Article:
Popular Education and Politics in Cuba: The Centro Memorial Dr Martin Luther King Jr and the Gramscian Civil Society Ideal

By Friedman, Douglas | The International Journal of Cuban Studies, Spring 2012 | Go to article overview

Popular Education and Politics in Cuba: The Centro Memorial Dr Martin Luther King Jr and the Gramscian Civil Society Ideal


Friedman, Douglas, The International Journal of Cuban Studies


Abstract

The Centro Memorial Dr Martin Luther King Jr is a well-known, but rarely examined nongovernmental organisation in Havana, Cuba. It seeks to go well beyond Paulo Freire's intent of empowering the powerless through popular education methodology by employing it to transform Cuban civil society into a Gramscian socialist civil society. This article examines the introduction of Gramsci's ideas about civil society to Cuba during the 'Special Period' and how they were appropriated and acclimated to the Cuban reality, though not without strong and continuing contention. It shows how, in the face of competing approaches to civil society - by the US government and the Cuban state - the Centre offers an alternative vision based on Gramscian civil society theory and popular education methodology creating a dynamic locus for change in Cuban contemporary society.

Keywords: civil society, state, Gramsci, popular education

This article examines the reception of Gramsci's theories of civil society and hegemony and the promotion of Popular Education methodology by the Centro Memorial Dr Martin Luther King Jr in Havana, Cuba.1 The Centre is one of the most noted examples of a civil society organisation in Cuba. Although it is quite small and has limited capacity and resources, it is at the centre of the debate about the nature of civil society in Cuba, its relationship to the state, the reconstruction of socialist hegemony and the role of pedagogy in that reconstruction. The Centre has imbued itself and all that it does with the philosophy of Popular Education - a philosophy developed in the work of Paulo Freire, the Brazilian educator and philosopher - and a view of civil society development rooted in the ideas of Antonio Gramsci which together direct the Centre's efforts at building and rebuilding socialist hegemony in Cuba (Suarez 2008).

Antonio Gramsci's ideas regarding civil society and hegemony - as well as Freire's idea regarding Popular Education, are not without controversy in Cuba. Debates there over the meaning, appropriateness, and viability of these concepts within the context of Cuban socialism have consumed much of the 1990s and now early twenty-first century. While in one sense Gramsci's ideas and those of Freire could be construed as separate, there has been significant effort in the radical education movement to connect them and therefore the controversies surrounding both cross over. I will first try to briefly touch on these controversies and then bring the discussion back to how they inform and shape what the Centre does and hopes to achieve.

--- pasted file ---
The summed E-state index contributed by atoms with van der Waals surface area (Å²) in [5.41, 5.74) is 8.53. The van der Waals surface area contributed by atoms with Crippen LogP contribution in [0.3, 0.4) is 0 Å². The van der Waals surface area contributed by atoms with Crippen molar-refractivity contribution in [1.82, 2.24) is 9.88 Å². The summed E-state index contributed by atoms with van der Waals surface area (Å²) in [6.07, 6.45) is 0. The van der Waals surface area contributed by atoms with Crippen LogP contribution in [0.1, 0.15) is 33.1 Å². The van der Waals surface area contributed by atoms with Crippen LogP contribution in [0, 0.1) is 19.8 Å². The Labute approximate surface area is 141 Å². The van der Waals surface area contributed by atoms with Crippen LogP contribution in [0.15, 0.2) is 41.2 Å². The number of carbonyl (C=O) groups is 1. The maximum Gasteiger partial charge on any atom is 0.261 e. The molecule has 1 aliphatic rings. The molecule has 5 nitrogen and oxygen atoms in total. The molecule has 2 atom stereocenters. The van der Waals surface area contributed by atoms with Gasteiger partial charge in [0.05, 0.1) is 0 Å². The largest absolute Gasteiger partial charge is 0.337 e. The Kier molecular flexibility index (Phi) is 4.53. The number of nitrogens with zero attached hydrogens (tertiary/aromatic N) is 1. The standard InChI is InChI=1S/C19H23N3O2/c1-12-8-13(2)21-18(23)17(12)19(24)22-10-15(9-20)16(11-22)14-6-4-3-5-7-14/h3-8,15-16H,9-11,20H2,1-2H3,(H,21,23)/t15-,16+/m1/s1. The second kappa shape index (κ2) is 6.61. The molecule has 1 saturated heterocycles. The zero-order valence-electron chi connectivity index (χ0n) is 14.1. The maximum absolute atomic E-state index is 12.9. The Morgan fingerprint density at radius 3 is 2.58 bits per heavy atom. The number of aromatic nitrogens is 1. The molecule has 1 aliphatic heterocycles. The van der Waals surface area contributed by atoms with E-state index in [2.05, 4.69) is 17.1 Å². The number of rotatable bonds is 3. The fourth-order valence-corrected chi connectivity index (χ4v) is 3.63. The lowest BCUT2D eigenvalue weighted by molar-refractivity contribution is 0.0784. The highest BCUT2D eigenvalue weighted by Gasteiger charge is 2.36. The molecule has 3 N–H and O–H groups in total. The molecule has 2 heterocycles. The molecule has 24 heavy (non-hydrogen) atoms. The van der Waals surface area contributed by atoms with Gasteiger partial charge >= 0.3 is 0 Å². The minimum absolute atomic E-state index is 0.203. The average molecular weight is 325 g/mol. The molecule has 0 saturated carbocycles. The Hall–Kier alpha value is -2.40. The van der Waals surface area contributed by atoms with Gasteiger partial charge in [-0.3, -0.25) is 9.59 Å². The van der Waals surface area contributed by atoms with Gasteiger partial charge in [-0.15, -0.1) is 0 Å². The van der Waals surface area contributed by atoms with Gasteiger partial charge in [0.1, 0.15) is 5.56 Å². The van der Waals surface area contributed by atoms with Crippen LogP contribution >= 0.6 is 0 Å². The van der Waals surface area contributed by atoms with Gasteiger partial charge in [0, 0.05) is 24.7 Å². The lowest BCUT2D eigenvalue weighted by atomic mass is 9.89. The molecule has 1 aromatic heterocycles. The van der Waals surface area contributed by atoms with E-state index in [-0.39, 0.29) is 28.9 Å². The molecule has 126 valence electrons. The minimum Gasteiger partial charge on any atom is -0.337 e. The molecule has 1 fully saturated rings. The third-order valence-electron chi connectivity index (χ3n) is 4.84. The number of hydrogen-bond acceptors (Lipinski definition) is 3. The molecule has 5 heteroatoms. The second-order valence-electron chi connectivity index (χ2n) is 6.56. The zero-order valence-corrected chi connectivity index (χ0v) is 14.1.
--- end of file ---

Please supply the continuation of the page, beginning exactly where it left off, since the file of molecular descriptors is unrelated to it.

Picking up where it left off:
Centro Memorial Dr Martin Luther King Jr

The Centro Dr Martin Luther King Jr was founded in 1987 by Raul Suarez, a Baptist minister at the Ebenezer Baptist Church in Marianao, a marginal neighbourhood in Havana. This has always been a poor 'rough' part of the city. It has a large Afro-Cuban population where the people, as Raul Suarez puts it, 'are still suffering the sequel of slavery'. The Centre grew out of the ecumenical work of Suarez and other clergy in Cuba during the 1970s and 1980s. They attempted to overcome what might be described as a dual alienation of church, or better, religion and the state in Cuba, in both protestant and Marxist discourse. Protestantism taught that the state was evil and Marxism even more so and therefore believers should steer clear of them. Marxism, particularly of the Soviet variant, held that religion was reactionary and excluded believers from the revolutionary fold. Worse, believers were seen as unreliable and deviant in need of corrective labour - in fact Suarez himself was subjected to such treatment (Suarez 2007). For Suarez and other clergy the question was what role a Christian could or should play in revolutionary Cuba. In the 1970s and 1980s, with the development of Liberation Theology and Christian Base Communities, it was more and more apparent that Christians elsewhere in Latin America could make the connection between revolution, socialism and Christian conscience. …

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